It’s the risk premium, stupid!


Author Cam Hui

Posted: 9 July 2013

In the past few weeks, I have seen various analysts and commentators stating that either the Fed has fumbled the delivery of its message, or that even if it tapers, the effects will be minor. Here is one example from Comstock Partners:

Last week we wrote that Bernanke could not be happy with the way long bond rates reacted to his press conference answer that the Fed could begin lessening its rate of bond purchases in the next few months, and that he would attempt to sooth the market in yesterday’s press conference following the FOMC meeting. Well, he tried, but ended up making things worse, at least in the perception of the markets.

The Chairman attempted to allay fears by setting specific dates and economic parameters for reducing and eventually eliminating the latest bond purchase program that, until recently, was assumed by the market to be open-ended. He further took pains to assure the markets that just reducing the amount of purchases was not the same as tightening and that the fed funds rate would not likely be increased before early in 2015. He also assured one and all that the decisions would still be data-dependent, and subject to adjustment.

Investors, however, took what Bernanke apparently thought was increased clarity to mean greater hawkishness, and, as a result, bond yields soared as stocks tanked. In addition the markets gave far greater importance to the potential reduction of bond purchases, whereas the Fed attached greater significance to the continuing expansion of their balance sheet.

A history lesson: We want you to take risk
To the contrary, I believe that the Bernanke Fed knows exactly what it is doing with its communications policy. Remember what the intent of the various quantitative easing programs were designed to do. The intent of QE is to lower interest rates, lower the cost of capital and lower the risk premium. In the wake of the Lehman Crisis of 2008, the Fed stepped in with QE1. It followed with QE2 and QE3, otherwise known as QE-Infinity. The Fed first lowered short rates, told the market that it was holding short rates down for a very long, long time. It then followed up with purchases of Treasuries further out on the yield curve and later started to buy Agencies as well in order.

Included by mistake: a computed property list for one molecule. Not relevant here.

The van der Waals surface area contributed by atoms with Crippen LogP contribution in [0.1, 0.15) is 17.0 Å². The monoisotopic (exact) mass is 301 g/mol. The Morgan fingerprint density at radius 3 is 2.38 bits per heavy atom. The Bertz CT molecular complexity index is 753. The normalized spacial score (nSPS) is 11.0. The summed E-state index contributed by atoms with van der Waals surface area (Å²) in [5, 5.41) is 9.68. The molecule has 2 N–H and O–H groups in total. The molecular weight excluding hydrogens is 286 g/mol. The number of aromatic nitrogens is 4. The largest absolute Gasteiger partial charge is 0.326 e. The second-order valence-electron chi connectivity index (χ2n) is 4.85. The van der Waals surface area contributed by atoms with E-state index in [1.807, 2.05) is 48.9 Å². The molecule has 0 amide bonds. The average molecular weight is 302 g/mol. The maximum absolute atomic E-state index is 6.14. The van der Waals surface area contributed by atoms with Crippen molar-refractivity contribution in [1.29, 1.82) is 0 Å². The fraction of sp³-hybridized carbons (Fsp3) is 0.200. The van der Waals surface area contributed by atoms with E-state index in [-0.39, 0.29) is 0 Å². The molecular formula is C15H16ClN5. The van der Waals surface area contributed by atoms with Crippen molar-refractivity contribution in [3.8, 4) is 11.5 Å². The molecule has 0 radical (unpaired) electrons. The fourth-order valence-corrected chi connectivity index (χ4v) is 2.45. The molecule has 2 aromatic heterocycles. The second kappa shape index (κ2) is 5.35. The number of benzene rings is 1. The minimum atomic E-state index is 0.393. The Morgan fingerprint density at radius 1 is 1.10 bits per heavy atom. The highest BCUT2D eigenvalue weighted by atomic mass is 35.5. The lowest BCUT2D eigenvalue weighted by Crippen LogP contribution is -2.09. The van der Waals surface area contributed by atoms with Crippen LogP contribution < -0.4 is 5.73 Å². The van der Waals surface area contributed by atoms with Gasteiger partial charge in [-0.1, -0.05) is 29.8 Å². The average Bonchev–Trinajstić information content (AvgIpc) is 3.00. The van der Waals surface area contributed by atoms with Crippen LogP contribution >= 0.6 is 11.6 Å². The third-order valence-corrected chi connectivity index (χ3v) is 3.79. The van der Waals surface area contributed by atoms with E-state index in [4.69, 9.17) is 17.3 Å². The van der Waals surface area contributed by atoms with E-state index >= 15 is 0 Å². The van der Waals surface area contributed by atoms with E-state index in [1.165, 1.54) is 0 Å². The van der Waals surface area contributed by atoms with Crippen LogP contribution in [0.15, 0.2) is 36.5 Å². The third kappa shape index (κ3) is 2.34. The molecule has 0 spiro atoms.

The message from the Fed was: “We want you take take more risk.” Greater risk taking meant that businesses would expand, buy more equipment, hire workers, etc. It hoped to spark a virtuous cycle of more sales, more consumer spending and to revive the moribund real estate market. Moreover, banks could repair their balance sheets with the cheap capital.

Imagine that you are a bank. The Fed tells you that it is lowering short rates and holding them low for a long time. That is, in essence, a signal to borrow short and lend long. In the summer of 2009, T-Bills were yielding roughly 0.5% and 10-year Treasuries were roughly 3.5%. If the bank were to borrow short and lend long with Treasury securities (no credit risk), it could get a spread of roughly 3%. Lever that trade up a “conservative” 10 times and you get a 30% return. 20 times leverages gets you 60% return. Pretty soon, you’ve made a ton of money to repair your balance sheet.

The banks weren’t the only ones playing this game. The hedge funds piled into this trade. Pretty soon, you saw the whole world reaching for yield. The game was to borrow short and lend either long or to lower credits. Carry trades of various flavors exploded. There were currency carry trades, some went into junk bonds, others started buying emerging market paper. You get the idea.

The net effect was that not only interest rates fell, Risk premiums fell across the board. The equity risk premium compressed and the stock market soared. Credit risk premiums narrowed and the price of lower credit bonds boomed.

Managing the exit
During these successive rounds of quantitative easing, analysts started to wonder how the Fed manages to exit from its QE program and ZIRP. We all knew that the day would have to come sooner or later. So on May 22, 2013, Ben Bernanke stated publicly that the Fed was considering scaling back its QE purchases, but such a decision was data dependent.

In other words, it communicated and warned the markets! Consider this 2004 paper by Bernanke, Reinhardt and Sack called Monetary Policy Altnernatives at the Zero Bound: An Empircal Assessment in which the authors discuss the tools that the Fed has available when interest rates are zero or near zero [emphasis added]: